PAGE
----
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Biliary Leaks: Role of ERCP in Post-operative Biliary Complications

  • Jörg G. AlbertEmail author
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Abstract

Iatrogenic bile duct injury (BDI) might be sequel of surgical interventions and requires ERCP to establish a diagnosis and—in many cases—to offer an effective treatment. Patients’ presentation in post-operative biliary complications is often non-specific and symptoms may range from pruritus, fatigue, jaundice, and abdominal pain to frank cholangitis and sepsis. The treatment plan should be based on an interdisciplinary discussion amongst interventionalists and hepato-biliary surgeons. This survey highlights several classification systems of BDI to illustrate differential indication of interventional vs. surgical repair. Thereby, a high overall success rate can be achieved by tailoring percutaneous, endoscopic, and surgical approaches to the types of lesions. Transpapillary plastic stent insertion together with sphincterotomy is usually preferred, bridging the leakage if feasible and—most important—decreasing the intraductal pressure by opening the sphincter. The role of covered metal stents is promising for sealing a leak (e.g., from the cystic stump) or to treat concurrent CBD stricture and leak, but still experimental. For plastic stents, 6–8 weeks stenting is usually sufficient. Initial percutaneous drainage can usually be removed shortly after successful ERCP. For large defects and refractory leakage, hepato-jejunal anastomosis or other reconstructive surgery might be necessary.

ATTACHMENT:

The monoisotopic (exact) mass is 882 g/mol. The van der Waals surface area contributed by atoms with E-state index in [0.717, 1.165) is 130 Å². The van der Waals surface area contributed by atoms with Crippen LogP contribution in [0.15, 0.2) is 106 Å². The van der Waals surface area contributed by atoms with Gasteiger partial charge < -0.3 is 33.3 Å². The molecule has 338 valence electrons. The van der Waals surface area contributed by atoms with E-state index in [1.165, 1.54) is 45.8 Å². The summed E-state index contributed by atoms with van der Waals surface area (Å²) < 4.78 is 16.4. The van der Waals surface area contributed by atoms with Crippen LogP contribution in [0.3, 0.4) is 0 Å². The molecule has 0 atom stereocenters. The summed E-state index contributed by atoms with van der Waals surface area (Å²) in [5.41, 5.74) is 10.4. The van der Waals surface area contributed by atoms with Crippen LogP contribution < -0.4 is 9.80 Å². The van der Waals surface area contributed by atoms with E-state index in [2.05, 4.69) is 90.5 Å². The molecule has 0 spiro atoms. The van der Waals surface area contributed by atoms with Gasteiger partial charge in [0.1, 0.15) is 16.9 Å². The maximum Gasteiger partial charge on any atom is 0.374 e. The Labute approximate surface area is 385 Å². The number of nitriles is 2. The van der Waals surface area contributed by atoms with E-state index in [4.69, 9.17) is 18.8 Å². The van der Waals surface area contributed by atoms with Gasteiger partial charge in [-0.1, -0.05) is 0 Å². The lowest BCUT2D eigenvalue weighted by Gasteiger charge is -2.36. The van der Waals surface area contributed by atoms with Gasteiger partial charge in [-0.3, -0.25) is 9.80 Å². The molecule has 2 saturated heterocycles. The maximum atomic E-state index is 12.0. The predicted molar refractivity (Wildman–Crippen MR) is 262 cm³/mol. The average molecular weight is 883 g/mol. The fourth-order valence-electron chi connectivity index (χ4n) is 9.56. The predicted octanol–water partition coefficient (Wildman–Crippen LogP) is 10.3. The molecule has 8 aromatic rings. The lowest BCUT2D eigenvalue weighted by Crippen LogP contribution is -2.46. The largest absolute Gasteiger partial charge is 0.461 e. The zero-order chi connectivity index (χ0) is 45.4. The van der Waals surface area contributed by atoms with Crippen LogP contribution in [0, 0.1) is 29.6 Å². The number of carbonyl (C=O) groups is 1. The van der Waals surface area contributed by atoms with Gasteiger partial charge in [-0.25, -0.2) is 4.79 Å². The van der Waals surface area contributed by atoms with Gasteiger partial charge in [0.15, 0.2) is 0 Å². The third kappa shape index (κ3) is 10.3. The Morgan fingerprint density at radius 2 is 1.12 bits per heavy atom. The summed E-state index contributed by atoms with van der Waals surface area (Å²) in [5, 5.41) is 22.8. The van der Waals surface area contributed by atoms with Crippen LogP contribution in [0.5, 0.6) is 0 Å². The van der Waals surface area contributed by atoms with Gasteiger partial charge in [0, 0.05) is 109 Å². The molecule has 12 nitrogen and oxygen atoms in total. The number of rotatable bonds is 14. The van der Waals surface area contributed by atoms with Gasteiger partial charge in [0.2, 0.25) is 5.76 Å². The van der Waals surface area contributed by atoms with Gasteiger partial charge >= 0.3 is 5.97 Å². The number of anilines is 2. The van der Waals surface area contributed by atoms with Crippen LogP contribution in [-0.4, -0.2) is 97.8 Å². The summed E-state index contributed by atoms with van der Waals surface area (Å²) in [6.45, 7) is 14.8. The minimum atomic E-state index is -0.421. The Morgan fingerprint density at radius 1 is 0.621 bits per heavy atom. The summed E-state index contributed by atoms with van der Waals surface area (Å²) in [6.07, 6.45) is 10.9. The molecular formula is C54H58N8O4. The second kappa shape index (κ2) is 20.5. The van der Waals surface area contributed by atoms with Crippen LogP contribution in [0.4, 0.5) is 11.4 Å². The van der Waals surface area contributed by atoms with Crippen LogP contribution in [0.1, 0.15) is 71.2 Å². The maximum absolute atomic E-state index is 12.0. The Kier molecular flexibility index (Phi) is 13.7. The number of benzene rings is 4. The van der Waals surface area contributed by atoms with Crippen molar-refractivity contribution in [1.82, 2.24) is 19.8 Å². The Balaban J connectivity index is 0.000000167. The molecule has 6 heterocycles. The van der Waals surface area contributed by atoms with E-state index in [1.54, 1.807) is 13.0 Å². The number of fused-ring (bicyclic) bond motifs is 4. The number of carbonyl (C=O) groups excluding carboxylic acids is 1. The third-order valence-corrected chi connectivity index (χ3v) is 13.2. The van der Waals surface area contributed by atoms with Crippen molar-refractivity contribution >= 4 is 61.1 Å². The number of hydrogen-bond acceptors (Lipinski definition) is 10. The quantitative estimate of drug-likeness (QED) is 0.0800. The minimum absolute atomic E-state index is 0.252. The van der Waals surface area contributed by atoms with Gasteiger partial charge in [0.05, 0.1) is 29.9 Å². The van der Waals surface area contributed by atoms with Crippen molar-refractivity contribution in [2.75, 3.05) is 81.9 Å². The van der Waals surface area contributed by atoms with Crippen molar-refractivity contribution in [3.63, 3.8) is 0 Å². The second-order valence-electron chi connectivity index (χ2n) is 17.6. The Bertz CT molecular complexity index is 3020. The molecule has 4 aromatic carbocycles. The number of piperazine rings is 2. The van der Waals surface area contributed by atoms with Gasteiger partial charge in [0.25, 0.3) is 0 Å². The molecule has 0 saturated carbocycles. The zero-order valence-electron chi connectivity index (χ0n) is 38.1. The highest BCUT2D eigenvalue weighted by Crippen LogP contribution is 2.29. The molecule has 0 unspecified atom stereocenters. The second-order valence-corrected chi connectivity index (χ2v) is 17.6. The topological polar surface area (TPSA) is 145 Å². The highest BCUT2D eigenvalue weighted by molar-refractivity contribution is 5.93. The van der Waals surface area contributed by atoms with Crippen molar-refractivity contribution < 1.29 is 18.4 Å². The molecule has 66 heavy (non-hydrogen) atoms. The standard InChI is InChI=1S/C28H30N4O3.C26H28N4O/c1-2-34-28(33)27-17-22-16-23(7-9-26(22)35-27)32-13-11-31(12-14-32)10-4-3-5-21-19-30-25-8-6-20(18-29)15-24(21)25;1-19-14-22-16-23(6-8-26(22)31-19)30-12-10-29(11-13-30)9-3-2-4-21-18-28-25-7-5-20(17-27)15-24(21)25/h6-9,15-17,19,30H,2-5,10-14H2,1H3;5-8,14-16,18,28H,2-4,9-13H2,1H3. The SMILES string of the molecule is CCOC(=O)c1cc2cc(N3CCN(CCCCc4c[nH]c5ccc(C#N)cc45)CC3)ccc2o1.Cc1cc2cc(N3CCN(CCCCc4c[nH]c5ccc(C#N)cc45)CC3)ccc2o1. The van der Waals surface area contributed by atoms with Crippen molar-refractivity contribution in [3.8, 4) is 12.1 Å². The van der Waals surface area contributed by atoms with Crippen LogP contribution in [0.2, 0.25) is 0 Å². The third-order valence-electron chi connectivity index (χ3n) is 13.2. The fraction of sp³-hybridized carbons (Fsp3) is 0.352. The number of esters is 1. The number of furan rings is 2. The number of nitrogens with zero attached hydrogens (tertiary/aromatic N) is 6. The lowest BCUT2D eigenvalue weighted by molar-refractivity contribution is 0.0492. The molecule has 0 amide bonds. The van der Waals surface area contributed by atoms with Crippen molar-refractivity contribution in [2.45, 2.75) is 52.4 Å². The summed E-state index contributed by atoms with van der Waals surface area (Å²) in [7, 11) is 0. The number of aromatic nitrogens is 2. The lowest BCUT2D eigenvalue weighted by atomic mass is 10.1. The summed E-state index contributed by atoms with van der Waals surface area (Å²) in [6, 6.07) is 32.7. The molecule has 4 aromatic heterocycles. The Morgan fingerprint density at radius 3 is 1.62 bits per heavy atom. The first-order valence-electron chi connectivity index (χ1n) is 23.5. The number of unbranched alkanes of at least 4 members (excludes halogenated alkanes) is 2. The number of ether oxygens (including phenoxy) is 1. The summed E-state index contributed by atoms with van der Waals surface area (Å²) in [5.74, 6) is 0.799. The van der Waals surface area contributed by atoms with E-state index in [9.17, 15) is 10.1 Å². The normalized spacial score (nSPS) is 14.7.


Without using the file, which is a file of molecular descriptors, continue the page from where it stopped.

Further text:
Keywords

Bile duct injury Biliary leak Bile leakage ERCP PTCD Percutaneous transhepatic cholangiodrainage Endoscopic retrograde cholangiopancreatography 

Abbreviations

BDI

Bile duct injury

CT

Computed tomography

CBD

common bile duct

CHD

common hepatic duct

ERC

Endoscopic-retrograde cholangiography

ERCP

Endoscopic retrograde cholangiopancreatography

EUS

Endoscopic ultrasound

HIDA

Hepatobiliary iminodiacetic acid

LHD

left hepatic duct

MRCP

Magnetic resonance cholangiopancreatography

MRI

Magnetic resonance imaging

PTCD

Percutaneous transhepatic cholangiodrainage

RHD

right hepatic duct

US

Percutaneous ultrasound

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© Springer Nature Switzerland AG 2020

Authors and Affiliations

  1. 1.Hepatologie und EndokrinologieAbteilung für Gastroenterologie, Robert-Bosch-KrankenhausAuerbachstraßeGermany

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